How Do You Remove A Large Tree Stump From The Garden?
A large tree stump will need grinding with a chainsaw or treatment with chemicals. A good strategy to deal with a large stump is to dig out as much of the soil and debris around it as possible. The idea is to get access to the roots which can then be dug out using a hand shovel. If it is uprooted from the bottom up, the stump is more likely to yield. In case the stump is too large and resists grinding, you can also deploy fire. When holes have been drilled into it, kerosene will have to be poured into them, and then ignited.
So, did you get any idea from our list above? As long as you get a bit of inspiration from our tree stump ideas, we’ll be happy.
Just remember, the focus is to make use of a seemingly useless object. Instead of the tree stump in your backyard, it can become a lot more. So don’t hesitate to put your creativity and hands to work – get out there and make that stump useful!
The time that the tree stump will last depends on the species of the tree and the natural conditions in the garden. It can last even up to ten years without treatment. Most species will lose up to 80 percent of their mass in up to four years. Species with more resistance to decay will lose their mass in up to seven years.
Yes, a tree can fully grow back from the stump because the roots are still present. Theoretically, there might be enough nutrients in the root system to cause sprouts to emerge. Whether or not the tree starts growing back from the tree depends on how well the sprouts grow.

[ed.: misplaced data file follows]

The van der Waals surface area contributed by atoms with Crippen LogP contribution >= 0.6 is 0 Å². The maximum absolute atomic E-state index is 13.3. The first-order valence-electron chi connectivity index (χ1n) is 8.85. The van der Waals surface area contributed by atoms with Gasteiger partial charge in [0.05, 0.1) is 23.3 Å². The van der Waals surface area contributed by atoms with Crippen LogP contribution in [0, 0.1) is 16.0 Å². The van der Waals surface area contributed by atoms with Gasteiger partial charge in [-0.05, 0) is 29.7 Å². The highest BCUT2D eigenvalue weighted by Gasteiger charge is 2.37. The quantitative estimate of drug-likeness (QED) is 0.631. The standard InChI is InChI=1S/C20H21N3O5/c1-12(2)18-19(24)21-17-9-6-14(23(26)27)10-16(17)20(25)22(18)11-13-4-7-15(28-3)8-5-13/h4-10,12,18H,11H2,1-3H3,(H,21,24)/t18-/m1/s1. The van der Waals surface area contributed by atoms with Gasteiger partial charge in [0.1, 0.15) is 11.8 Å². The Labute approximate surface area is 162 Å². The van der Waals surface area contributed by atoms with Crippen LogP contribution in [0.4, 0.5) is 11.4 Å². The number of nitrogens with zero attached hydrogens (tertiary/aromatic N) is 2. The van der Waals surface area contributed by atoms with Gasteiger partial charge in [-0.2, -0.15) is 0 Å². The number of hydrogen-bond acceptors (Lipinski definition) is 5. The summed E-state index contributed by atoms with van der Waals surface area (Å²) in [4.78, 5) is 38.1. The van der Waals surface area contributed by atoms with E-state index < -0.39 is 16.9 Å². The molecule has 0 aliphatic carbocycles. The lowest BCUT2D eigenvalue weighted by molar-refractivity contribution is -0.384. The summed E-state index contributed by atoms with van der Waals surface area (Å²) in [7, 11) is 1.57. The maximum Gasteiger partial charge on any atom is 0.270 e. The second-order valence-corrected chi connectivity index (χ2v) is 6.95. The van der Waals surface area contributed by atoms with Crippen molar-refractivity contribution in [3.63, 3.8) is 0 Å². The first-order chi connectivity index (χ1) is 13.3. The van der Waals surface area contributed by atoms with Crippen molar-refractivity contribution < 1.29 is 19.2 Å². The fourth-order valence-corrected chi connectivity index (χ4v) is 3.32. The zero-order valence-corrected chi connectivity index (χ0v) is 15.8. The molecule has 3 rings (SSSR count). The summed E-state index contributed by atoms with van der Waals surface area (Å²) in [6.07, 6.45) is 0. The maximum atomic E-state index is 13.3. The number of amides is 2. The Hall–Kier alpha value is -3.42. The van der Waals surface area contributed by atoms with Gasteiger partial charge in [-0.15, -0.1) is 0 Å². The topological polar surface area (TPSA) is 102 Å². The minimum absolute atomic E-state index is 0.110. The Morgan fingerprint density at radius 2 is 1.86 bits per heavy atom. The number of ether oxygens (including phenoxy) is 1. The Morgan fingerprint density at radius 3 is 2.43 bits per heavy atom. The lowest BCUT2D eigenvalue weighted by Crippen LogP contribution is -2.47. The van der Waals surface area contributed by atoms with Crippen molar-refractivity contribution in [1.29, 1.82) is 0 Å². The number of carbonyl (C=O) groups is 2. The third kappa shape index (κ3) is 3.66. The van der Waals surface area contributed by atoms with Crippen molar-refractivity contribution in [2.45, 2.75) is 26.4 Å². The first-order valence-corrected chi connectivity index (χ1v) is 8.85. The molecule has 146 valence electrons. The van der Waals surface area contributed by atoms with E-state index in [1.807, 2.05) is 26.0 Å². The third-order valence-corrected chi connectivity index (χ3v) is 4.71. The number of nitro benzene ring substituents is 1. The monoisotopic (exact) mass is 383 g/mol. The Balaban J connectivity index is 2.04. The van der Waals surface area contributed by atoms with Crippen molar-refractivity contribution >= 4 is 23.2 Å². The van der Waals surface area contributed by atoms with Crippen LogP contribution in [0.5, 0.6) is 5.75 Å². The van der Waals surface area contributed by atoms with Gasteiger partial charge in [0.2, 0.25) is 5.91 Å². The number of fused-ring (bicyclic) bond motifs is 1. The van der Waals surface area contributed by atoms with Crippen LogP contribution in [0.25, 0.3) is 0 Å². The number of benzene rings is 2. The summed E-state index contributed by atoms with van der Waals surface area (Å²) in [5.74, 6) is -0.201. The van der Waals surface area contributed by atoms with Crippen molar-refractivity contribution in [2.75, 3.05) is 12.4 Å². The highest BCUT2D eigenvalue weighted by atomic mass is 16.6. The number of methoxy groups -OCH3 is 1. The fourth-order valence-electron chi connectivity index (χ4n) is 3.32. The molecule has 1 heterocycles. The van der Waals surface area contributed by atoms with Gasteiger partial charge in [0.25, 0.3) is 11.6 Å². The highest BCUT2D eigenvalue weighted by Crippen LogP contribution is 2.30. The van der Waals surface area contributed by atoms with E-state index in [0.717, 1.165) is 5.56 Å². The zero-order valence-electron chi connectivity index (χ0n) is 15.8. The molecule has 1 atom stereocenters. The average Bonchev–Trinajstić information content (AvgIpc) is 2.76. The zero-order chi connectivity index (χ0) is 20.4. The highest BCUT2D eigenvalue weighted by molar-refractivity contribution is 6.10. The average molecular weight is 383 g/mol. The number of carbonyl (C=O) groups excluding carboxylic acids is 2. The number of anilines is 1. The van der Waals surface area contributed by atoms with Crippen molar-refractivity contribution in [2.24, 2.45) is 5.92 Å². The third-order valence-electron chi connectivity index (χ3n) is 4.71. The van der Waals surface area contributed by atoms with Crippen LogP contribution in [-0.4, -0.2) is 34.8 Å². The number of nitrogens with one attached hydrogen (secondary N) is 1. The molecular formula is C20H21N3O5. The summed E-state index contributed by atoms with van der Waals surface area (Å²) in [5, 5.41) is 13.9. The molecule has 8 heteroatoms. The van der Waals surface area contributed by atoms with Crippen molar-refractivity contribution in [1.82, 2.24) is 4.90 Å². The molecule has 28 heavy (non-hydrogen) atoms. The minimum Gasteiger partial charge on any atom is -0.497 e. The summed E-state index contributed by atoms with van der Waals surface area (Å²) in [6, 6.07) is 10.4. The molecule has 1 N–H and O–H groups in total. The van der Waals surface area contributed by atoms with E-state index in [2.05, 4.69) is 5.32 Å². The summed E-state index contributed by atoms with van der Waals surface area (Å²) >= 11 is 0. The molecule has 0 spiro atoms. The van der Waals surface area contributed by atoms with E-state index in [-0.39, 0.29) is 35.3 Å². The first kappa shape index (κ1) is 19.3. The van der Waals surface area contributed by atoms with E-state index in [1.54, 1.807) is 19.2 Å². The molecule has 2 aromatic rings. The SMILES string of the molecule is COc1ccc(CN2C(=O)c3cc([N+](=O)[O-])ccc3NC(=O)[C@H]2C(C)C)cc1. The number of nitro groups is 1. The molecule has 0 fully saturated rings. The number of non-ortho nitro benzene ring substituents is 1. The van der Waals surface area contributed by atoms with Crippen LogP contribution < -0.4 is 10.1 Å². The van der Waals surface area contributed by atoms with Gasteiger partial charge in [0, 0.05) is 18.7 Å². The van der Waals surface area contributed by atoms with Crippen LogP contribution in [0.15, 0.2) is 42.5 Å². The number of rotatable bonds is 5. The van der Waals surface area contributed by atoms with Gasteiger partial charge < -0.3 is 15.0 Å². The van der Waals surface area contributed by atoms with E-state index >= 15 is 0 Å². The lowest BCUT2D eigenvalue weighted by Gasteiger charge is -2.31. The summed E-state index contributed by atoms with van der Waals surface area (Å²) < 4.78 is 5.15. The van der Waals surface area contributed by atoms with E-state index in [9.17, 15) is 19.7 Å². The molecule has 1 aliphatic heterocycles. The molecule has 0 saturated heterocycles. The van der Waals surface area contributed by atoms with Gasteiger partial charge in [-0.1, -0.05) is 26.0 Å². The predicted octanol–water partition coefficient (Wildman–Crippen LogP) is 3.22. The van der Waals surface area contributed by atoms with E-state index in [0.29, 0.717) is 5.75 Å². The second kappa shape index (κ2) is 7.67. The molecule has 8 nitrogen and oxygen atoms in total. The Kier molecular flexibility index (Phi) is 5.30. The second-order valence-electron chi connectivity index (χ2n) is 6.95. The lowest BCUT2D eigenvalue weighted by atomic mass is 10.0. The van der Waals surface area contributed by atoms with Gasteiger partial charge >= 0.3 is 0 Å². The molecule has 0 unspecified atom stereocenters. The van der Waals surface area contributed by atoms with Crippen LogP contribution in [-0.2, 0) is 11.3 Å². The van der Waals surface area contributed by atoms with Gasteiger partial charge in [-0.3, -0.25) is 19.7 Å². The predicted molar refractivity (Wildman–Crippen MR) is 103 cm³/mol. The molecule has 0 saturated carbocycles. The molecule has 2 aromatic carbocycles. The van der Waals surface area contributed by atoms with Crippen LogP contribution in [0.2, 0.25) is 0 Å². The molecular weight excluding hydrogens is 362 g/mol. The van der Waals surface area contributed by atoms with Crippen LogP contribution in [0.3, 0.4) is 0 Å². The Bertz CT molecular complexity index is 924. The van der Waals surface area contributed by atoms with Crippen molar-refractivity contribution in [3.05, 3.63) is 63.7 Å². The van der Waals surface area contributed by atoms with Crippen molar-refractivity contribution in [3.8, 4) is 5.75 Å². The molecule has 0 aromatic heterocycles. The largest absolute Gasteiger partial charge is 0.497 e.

Yes, it is advisable to get rid of the tree stump case; that is doable. Having tree stumps in your garden makes the whole process of gardening much harder. In case you decide to do weeding or mowing, it becomes problematic.
Stumps can also end up damaging or breaking lawn equipment in case there is a collision. They can also harm children or someone driving near the lawn.
It is also observed that old stumps tend to attract insects due to the decaying material. Not only does it look like a nuisance, but it can also affect the plants growing nearby.
To get rid of your tree stump quickly, you can either use a chemical tree killer or you can try grinding the tree. The grinding process tears the tree’s roots and breaks the wood section. You can use a chainsaw to trim the stump as much as possible. In the case of chemical tree killers, Epsom salt is the most effective. Compounds containing potassium nitrate can cause the stump to decompose in as little as four to six weeks.
As mentioned above, Epsom salt is an excellent natural stump killer. It would be best if you made cuts on the top surface of the stump and then drilled holes into it. Following this, pour the salt into the holes and allow it to penetrate.
If you do not wish to resort to other methods and use only your hands and essential tools, you will need to dig out the stump. Digging requires basic hand tools, such as a spade and a digging iron. Use the spade to infiltrate the ground and make cracks around the root area. Use the digging iron to pull out roots firmly affixed to the soil. You can clear the loose soil around the stump with your bare hands. When the taproot gets exposed, use the digging iron to remove it.